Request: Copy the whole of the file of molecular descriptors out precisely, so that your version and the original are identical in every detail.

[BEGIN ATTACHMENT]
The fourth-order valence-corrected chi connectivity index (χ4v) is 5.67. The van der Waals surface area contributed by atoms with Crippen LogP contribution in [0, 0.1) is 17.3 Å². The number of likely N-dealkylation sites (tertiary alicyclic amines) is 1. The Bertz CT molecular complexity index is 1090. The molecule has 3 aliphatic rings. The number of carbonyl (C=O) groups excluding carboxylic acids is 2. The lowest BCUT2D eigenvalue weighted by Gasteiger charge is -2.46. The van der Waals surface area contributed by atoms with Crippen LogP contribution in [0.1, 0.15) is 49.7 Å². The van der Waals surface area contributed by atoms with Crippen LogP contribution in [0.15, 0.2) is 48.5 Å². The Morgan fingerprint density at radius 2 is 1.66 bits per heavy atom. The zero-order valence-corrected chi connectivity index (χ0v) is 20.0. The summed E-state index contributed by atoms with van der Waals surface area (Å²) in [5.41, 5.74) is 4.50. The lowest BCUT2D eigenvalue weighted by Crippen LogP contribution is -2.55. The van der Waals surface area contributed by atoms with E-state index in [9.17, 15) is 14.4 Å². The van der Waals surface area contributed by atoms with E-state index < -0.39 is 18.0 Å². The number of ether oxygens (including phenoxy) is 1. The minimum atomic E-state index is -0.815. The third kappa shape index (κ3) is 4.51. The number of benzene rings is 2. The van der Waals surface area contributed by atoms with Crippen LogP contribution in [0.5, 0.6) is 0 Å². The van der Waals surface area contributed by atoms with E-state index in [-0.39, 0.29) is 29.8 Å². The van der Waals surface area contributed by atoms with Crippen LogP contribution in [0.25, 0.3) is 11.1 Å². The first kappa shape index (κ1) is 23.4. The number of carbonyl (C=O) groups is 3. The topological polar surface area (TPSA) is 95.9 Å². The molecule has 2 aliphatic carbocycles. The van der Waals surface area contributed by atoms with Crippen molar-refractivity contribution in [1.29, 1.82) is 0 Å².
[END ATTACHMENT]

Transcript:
The fourth-order valence-corrected chi connectivity index (χ4v) is 5.67. The van der Waals surface area contributed by atoms with Crippen LogP contribution in [0, 0.1) is 17.3 Å². The number of likely N-dealkylation sites (tertiary alicyclic amines) is 1. The Bertz CT molecular complexity index is 1090. The molecule has 3 aliphatic rings. The number of carbonyl (C=O) groups excluding carboxylic acids is 2. The lowest BCUT2D eigenvalue weighted by Gasteiger charge is -2.46. The van der Waals surface area contributed by atoms with Crippen LogP contribution in [0.1, 0.15) is 49.7 Å². The van der Waals surface area contributed by atoms with Crippen LogP contribution in [0.15, 0.2) is 48.5 Å². The Morgan fingerprint density at radius 2 is 1.66 bits per heavy atom. The zero-order valence-corrected chi connectivity index (χ0v) is 20.0. The summed E-state index contributed by atoms with van der Waals surface area (Å²) in [5.41, 5.74) is 4.50. The lowest BCUT2D eigenvalue weighted by Crippen LogP contribution is -2.55. The van der Waals surface area contributed by atoms with E-state index in [9.17, 15) is 14.4 Å². The van der Waals surface area contributed by atoms with E-state index < -0.39 is 18.0 Å². The number of ether oxygens (including phenoxy) is 1. The minimum atomic E-state index is -0.815. The third kappa shape index (κ3) is 4.51. The number of benzene rings is 2. The van der Waals surface area contributed by atoms with Crippen LogP contribution in [0.5, 0.6) is 0 Å². The van der Waals surface area contributed by atoms with E-state index in [-0.39, 0.29) is 29.8 Å². The van der Waals surface area contributed by atoms with Crippen LogP contribution in [0.25, 0.3) is 11.1 Å². The first kappa shape index (κ1) is 23.4. The number of carbonyl (C=O) groups is 3. The topological polar surface area (TPSA) is 95.9 Å². The molecule has 2 aliphatic carbocycles. The van der Waals surface area contributed by atoms with Crippen molar-refractivity contribution in [1.29, 1.82) is 0 Å².